She’s the better half of Langley Township Mayor Jack Froese – and a whole lot more.
Debbie Froese is a mom to three grown children – a son and two daughters – a grandma to eight, and a cancer survivor.
Debbie’s battle with the disease is why she and husband Jack lent their support to the Power of the Purse fundraiser at Thunderbird Show Park on a dark and rainy Sunday afternoon.
Proceeds from the sale of new and gently used purses, as well as a silent and live auction, are earmarked for the BC Cancer Foundation to raise funds and awareness in the battle against women’s cancers.
The sold-out community event is close to Debbie’s heart.
That’s because it’s been just two years since Debbie had her final chemotherapy treatment in her battle with Stage 4 lymphoma.
“Actually, at the end of October, was my last chemo, so it’s officially just two years,” Debbie told the Langley Advance during the fundraiser.
But just a year ago, she had another cancer scare, after being diagnosed with Stage 1 uterine cancer, a malignant tumour that starts in the cells of the uterus.
“That one was no chemo, no radiation, which was very nice,” she shared.
Debbie said her initial cancer battle was “very scary.”
“The word ‘cancer’ is very scary,” Debbie said.
“Alarming” was a fitting word in Debbie’s case, after she woke up in the middle of the night with chest pain.
“I was thinking I was having a heart attack,” she recalled. “I thought ‘I’m too young to be having a heart attack!’ They believe it was because the tumour was on my spine, it was the nerves on my spine that was ricocheting through my chest.”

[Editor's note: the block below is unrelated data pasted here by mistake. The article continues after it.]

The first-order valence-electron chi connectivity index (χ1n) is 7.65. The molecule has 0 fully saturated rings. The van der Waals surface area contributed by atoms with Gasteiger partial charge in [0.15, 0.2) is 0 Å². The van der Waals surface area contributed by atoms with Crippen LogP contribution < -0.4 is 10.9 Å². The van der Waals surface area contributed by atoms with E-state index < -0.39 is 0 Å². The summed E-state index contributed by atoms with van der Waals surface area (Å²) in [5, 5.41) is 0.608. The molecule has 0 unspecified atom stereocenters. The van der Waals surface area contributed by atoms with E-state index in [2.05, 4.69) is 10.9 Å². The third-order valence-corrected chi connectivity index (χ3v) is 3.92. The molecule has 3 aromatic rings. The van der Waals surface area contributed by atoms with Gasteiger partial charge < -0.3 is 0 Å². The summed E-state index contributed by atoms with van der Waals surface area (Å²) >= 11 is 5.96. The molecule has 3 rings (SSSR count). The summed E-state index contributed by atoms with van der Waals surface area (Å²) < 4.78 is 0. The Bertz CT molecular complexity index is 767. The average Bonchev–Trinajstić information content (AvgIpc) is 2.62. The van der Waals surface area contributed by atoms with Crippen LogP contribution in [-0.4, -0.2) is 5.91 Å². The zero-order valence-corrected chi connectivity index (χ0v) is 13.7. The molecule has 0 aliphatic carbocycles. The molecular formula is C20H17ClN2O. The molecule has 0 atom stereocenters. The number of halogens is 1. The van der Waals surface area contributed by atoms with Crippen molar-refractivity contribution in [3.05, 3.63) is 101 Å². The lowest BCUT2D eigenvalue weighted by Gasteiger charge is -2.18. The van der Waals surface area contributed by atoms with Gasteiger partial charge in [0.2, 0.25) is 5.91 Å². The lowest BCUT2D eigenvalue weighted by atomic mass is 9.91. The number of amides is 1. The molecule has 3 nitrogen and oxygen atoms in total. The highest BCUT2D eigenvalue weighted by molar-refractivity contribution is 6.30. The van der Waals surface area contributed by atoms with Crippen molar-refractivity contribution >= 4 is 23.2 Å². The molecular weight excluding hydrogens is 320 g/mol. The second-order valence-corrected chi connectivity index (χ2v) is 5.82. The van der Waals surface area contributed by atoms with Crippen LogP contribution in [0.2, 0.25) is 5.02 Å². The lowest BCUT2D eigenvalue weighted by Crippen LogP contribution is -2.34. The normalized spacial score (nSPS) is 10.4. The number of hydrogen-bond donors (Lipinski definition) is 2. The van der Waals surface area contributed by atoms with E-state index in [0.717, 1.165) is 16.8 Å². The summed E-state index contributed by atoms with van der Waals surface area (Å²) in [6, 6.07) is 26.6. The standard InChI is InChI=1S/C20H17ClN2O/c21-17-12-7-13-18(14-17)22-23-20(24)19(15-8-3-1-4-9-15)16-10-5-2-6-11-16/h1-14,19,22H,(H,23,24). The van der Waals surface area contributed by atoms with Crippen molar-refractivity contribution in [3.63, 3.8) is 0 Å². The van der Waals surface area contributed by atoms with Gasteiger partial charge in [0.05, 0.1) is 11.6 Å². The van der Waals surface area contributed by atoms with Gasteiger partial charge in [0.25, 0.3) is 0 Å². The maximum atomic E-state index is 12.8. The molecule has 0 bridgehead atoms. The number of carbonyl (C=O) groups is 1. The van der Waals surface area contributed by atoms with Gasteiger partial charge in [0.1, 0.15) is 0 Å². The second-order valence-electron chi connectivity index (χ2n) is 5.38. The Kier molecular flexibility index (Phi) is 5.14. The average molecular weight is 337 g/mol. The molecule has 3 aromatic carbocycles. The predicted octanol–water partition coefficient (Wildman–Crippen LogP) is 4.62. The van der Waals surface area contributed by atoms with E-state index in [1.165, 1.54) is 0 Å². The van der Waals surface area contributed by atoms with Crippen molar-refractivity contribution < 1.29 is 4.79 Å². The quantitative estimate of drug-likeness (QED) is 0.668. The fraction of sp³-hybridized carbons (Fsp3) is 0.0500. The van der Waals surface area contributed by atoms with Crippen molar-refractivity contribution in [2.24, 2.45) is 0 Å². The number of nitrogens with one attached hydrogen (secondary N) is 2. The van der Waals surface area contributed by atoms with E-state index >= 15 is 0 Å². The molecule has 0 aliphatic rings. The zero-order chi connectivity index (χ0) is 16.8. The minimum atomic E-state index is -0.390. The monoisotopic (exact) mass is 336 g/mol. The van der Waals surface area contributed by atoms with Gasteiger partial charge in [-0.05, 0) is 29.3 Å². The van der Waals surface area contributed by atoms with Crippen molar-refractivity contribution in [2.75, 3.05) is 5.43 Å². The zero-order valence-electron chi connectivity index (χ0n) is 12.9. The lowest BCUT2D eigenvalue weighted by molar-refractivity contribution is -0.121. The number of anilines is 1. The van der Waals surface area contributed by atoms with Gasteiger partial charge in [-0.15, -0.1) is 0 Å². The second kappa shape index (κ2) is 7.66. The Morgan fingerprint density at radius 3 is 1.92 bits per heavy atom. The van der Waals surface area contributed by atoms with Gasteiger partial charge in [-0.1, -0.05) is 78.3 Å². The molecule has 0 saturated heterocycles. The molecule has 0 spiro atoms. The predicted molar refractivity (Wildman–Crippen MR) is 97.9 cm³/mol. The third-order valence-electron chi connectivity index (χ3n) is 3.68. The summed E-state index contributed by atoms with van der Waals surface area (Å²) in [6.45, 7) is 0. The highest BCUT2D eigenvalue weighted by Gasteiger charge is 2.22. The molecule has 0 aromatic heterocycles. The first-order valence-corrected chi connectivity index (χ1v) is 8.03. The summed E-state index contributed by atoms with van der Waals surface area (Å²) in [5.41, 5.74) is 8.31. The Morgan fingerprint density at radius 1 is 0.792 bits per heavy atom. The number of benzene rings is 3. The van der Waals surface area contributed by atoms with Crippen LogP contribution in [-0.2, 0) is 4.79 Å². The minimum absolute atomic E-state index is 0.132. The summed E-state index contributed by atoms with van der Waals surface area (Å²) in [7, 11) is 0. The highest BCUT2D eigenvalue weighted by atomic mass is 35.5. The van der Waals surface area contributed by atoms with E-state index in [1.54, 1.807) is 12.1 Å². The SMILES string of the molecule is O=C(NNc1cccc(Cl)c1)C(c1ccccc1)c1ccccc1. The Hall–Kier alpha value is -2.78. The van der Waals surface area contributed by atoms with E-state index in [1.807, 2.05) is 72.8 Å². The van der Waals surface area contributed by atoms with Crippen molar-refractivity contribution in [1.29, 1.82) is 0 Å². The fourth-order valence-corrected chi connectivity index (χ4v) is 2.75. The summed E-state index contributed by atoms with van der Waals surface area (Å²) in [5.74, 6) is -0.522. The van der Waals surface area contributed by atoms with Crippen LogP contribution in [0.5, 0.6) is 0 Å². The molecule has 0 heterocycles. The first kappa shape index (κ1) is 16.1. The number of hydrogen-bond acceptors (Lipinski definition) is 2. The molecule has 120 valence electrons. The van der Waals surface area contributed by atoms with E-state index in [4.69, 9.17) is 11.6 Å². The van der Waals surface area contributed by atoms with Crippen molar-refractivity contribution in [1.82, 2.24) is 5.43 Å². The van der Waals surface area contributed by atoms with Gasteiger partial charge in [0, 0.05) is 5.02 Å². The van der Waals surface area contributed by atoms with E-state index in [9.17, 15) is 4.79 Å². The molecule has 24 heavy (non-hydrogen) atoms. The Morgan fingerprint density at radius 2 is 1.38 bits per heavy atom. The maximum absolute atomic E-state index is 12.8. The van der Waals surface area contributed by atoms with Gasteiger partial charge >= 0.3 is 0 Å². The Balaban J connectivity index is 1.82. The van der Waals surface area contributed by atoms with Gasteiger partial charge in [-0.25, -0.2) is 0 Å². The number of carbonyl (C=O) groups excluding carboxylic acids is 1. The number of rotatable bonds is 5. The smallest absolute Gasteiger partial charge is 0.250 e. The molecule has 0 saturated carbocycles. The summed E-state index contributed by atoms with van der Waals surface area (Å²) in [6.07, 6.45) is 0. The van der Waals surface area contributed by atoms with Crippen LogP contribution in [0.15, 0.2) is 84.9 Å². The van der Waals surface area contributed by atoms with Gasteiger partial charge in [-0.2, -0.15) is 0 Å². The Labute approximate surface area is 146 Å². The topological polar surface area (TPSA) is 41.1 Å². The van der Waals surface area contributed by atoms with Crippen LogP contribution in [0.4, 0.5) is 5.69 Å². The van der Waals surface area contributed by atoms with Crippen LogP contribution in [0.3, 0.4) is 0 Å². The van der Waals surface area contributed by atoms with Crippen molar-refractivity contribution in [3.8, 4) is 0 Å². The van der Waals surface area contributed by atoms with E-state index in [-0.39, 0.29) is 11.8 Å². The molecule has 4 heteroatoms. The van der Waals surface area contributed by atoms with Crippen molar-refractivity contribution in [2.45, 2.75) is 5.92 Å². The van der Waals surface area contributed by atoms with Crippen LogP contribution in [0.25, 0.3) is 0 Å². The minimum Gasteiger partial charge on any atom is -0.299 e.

Debbie said through every stage she went through during her cancer journey, from being diagnosed at Langley Memorial Hospital, to the treatment she received at Abbotsford Regional, the doctors and staff at both hospitals were “wonderful.”
“The doctor at the emergency, she just got things rolling,” Debbie said. “She was pretty sure that it was a cancer of some kind because she saw a tumour.”
Today, Debbie said she feels very blessed.
“I had support all across the board,” Debbie said.
Regarding Power of the Purse, Debbie said the goal is not only raising funds but also awareness.
“We know how much technology has come along,” Debbie said.
Power of the Purse was the vision of breast cancer survivor Darla Bracklow, 63, who planned a purse swap in her co-op at Pioneer Park as something fun to do with friends.
It evolved into Sunday’s wildly successful charity event, with a goal of raising $5,000 or more.
Scanning the room, Bracklow said, “This is amazing. We’ve been working on this for months and months, and the support we’ve had is unbelievable.”
Bracklow was diagnosed with breast cancer at 42, but because the cancer was still in its early stages and detected early, she only needed minimal treatments and 21 years have passed since her diagnosis.